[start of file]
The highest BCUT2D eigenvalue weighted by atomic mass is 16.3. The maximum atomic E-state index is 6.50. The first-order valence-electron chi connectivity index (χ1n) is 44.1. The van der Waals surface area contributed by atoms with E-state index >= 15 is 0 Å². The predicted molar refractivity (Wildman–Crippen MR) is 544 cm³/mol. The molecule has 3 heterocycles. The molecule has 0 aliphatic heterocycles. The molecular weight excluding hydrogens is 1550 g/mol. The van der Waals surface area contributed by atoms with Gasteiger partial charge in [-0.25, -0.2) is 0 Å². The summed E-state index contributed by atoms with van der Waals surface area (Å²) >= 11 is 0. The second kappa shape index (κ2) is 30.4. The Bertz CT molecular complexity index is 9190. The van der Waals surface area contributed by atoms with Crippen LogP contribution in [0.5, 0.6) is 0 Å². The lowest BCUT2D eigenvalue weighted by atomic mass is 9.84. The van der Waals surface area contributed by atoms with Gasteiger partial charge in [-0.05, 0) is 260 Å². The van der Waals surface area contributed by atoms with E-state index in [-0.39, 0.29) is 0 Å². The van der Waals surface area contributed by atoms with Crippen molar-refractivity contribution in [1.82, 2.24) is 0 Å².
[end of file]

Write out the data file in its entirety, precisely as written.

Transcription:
The highest BCUT2D eigenvalue weighted by atomic mass is 16.3. The maximum atomic E-state index is 6.50. The first-order valence-electron chi connectivity index (χ1n) is 44.1. The van der Waals surface area contributed by atoms with E-state index >= 15 is 0 Å². The predicted molar refractivity (Wildman–Crippen MR) is 544 cm³/mol. The molecule has 3 heterocycles. The molecule has 0 aliphatic heterocycles. The molecular weight excluding hydrogens is 1550 g/mol. The van der Waals surface area contributed by atoms with Gasteiger partial charge in [-0.25, -0.2) is 0 Å². The summed E-state index contributed by atoms with van der Waals surface area (Å²) >= 11 is 0. The second kappa shape index (κ2) is 30.4. The Bertz CT molecular complexity index is 9190. The van der Waals surface area contributed by atoms with Crippen LogP contribution in [0.5, 0.6) is 0 Å². The lowest BCUT2D eigenvalue weighted by atomic mass is 9.84. The van der Waals surface area contributed by atoms with Gasteiger partial charge in [-0.05, 0) is 260 Å². The van der Waals surface area contributed by atoms with E-state index in [-0.39, 0.29) is 0 Å². The van der Waals surface area contributed by atoms with Crippen molar-refractivity contribution in [1.82, 2.24) is 0 Å².